HER EYES WERE FOLLOWING ME AS I started to walk away. I could never forget those eyes and where I saw them. Her smile was quiet as if she was almost embarrassed to let it out. There was another woman I recall from the same place who was perfectly sculpted with marbled skin and hair swept to the back of her head. She also had no arms. Many years ago I was fortunate enough to visit the Louvre museum in Paris. The building alone impressed me before I even stepped foot inside. After years of only seeing them as pictures in magazines or films, I could not believe I was standing in front of the Mona Lisa and Venus de Milo. You know how you form an image of something in your mind on how it might look in reality? Well I had an image for each of them and when I stood in front of them I realized what I had in my mind paled in comparison to seeing the actual painting and sculpture. Mona Lisa’s eyes were fascinating because they seemed to follow you going to the left or right side of her. They simply looked alive is all I can say. SITUATED IN THE HEART OF the city I live close by to is an art museum that some say is a world class museum. I have been a visitor to it numerous times throughout my life. The collection is extensive and varied with art pieces from the masters like Monet, Picasso, Hopper and Rembrandt. To see these artists’ works close up gives me an enormous amount of pleasure. When I look at a painting I not only study the brushstrokes, shading and choice of colors; I also envision the period of time it depicts. Besides paintings and sculpted pieces this museum has a space devoted to miniature rooms; I am talking rooms that are only as big as a shoebox. The detail in each room is remarkable and each room represents a different period of time, going back centuries. When I am looking at them I feel as if I am getting a glimpse of history. Now just imagine if some of the paintings were able to come to life and talk about themselves, one could get a real dose of the past. Well that is what I experienced when I watched this animated, biographical crime film that was nominated for an Oscar award. POSTMAN JOSEPH ROULIN, voiced by Chris O’Dowd (Molly’s Game, St. Vincent), was determined to get the deceased artist Vincent van Gogh’s returned last letter to his brother Theo. With no forwarding address Joseph assigned the task of finding Theo to Armand, voiced by Douglas Booth (Noah, Jupiter Ascending). Armand would start his search at the town where Vincent had died. His arrival would unveil clues to what really happened to Vincent. This film festival winner was visually one of the most incredible movie watching experiences I have had in a long time. The entire film was hand painted by over 100 artists. Taking inspiration from Vincent’s works, it literally looked like the characters came to life. The result of this process created a pictorial feast, seriously. The shading and illumination in this picture amazed me; I cannot even fathom how the artists did it. Not too familiar with Vincent’s life story, I did not know what was true or false. Honestly it did not matter to me because I enjoyed the way the story allowed each character to spin their thoughts about the situation. After I finished watching this DVD I felt as if I had been touring an art museum and all I wanted to do was learn more about Vincent van Gogh.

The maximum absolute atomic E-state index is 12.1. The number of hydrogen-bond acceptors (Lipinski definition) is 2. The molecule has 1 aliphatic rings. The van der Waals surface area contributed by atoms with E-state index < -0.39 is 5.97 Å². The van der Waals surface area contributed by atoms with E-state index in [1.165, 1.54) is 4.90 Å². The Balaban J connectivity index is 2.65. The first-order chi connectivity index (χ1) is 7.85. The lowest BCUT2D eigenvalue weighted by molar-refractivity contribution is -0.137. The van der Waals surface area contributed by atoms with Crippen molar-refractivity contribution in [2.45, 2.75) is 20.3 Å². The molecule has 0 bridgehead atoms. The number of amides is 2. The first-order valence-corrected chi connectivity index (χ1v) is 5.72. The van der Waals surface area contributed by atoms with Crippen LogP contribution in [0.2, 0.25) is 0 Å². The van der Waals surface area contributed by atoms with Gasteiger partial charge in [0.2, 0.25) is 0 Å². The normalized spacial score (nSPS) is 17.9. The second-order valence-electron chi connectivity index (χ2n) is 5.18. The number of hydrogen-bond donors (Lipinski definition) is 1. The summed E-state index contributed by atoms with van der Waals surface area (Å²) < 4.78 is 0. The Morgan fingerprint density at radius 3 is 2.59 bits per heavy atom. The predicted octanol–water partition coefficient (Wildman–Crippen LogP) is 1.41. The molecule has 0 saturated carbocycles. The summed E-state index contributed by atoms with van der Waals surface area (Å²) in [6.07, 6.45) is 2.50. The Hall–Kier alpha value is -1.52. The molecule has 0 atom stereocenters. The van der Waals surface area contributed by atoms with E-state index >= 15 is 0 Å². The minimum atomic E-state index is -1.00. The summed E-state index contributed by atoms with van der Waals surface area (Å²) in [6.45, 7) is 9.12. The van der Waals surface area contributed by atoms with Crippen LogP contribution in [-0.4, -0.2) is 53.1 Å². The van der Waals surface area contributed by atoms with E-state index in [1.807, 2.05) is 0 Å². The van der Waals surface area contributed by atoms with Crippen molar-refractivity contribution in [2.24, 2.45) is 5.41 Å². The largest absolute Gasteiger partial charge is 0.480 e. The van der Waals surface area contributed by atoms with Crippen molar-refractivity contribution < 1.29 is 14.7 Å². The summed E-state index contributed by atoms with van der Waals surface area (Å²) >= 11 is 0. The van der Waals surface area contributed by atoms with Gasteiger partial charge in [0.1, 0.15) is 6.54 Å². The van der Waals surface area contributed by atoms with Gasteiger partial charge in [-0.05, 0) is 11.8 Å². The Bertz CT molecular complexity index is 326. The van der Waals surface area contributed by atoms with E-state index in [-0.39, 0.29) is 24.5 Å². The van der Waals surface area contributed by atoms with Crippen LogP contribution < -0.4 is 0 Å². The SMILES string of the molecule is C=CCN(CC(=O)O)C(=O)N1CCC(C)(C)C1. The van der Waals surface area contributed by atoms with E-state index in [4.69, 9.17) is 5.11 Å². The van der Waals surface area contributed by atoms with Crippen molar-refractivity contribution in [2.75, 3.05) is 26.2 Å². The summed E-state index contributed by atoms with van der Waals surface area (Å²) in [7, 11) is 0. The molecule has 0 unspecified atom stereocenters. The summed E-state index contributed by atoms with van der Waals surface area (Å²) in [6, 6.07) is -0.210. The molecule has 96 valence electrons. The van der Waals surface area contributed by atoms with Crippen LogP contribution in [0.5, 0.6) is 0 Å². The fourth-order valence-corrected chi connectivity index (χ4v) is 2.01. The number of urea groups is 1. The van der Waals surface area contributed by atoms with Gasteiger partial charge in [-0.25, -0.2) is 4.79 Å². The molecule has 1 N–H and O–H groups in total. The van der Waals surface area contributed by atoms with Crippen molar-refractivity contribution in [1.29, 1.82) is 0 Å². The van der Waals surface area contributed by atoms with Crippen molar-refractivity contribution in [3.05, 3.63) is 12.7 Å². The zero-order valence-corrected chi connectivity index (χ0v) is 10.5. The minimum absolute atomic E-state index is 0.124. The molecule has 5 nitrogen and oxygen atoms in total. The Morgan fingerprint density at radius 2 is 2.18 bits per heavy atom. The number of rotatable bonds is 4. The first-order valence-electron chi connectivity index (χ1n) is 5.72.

3 ½ stars — DVD
In love; when one is experiencing it, everything in the world appears to have taken on richer hues. Each step a person takes lands on soft pillows with an ah, instead of hard concrete. There is a refreshing lightness that is always ready to be swept up into the breezes of affections and dreams. For every waking moment, the imprint of a deep hug remains to caress, calm and soothe the body. But when one has it and then it is gone, love can reach deep into the body to squeeze the heart of its breath. The loss is replaced with a pain that thrives in the veins of the soul as it seeks out new ways to cripple daily functions. I will go with the notion everyone is familiar with the story of Romeo and Juliet; two young lovers from two feuding families, the Capulets and the Montagues. So story wise, there is not much a screenwriter can do to change the story if they want to stay true to the Shakespeare piece. In this latest film version I felt the writer was updating the story for a new generation. Douglas Booth (From Time to Time, LOL) and Hailee Steinfeld (True Grit) played Romeo and Juliet. For me, they were the main reason I had issues with this movie. The two actors were way over their heads with their characters. There was no connection, no emotion, no desire between them; their performance came across as an amateur school production. To make matters worse, the adult cast had several wonderful actors such as Paul Giamatti (Win Win, Barney’s Version) as Friar Laurence, Damian Lewis (Dreamcatcher, Homeland-TV) as Lord Capulet and Lesley Manville (Another Year, Vera Drake) as Nurse. The acting from these gifted artists was on a completely different level than Hailee and Douglas. Visually I enjoyed this beautiful movie with its gorgeous scenes around the city of Verona and surrounding areas. With such a disconnect for me between the familiar story and the lead actors, I was bored for a good portion of the time. Honestly, if someone wanted to see a film version of this classic story, I would recommend seeing writer and director Franco Zeffirelli’s 1968 movie. Knowing a thing or two about love, I can certainly say I did not love this film.
1 3/4 stars